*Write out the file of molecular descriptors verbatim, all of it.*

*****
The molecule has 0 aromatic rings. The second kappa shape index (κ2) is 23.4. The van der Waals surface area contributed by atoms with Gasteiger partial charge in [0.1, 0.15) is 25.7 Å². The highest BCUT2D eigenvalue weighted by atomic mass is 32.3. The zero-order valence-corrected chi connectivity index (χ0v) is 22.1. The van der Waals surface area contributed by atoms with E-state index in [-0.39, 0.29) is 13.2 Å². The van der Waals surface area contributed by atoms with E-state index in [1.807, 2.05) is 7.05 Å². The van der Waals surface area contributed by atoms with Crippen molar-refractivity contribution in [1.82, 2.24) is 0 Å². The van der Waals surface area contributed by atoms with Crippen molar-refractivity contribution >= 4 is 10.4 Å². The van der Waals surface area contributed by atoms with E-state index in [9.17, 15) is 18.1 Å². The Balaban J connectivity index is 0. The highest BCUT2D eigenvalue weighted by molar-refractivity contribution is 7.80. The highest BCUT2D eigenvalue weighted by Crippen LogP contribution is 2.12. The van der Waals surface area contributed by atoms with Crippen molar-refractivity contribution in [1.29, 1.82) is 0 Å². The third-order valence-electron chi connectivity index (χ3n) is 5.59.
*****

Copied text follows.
The molecule has 0 aromatic rings. The second kappa shape index (κ2) is 23.4. The van der Waals surface area contributed by atoms with Gasteiger partial charge in [0.1, 0.15) is 25.7 Å². The highest BCUT2D eigenvalue weighted by atomic mass is 32.3. The zero-order valence-corrected chi connectivity index (χ0v) is 22.1. The van der Waals surface area contributed by atoms with E-state index in [-0.39, 0.29) is 13.2 Å². The van der Waals surface area contributed by atoms with E-state index in [1.807, 2.05) is 7.05 Å². The van der Waals surface area contributed by atoms with Crippen molar-refractivity contribution in [1.82, 2.24) is 0 Å². The van der Waals surface area contributed by atoms with Crippen molar-refractivity contribution >= 4 is 10.4 Å². The van der Waals surface area contributed by atoms with E-state index in [9.17, 15) is 18.1 Å². The Balaban J connectivity index is 0. The highest BCUT2D eigenvalue weighted by molar-refractivity contribution is 7.80. The highest BCUT2D eigenvalue weighted by Crippen LogP contribution is 2.12. The van der Waals surface area contributed by atoms with Crippen molar-refractivity contribution in [1.29, 1.82) is 0 Å². The third-order valence-electron chi connectivity index (χ3n) is 5.59.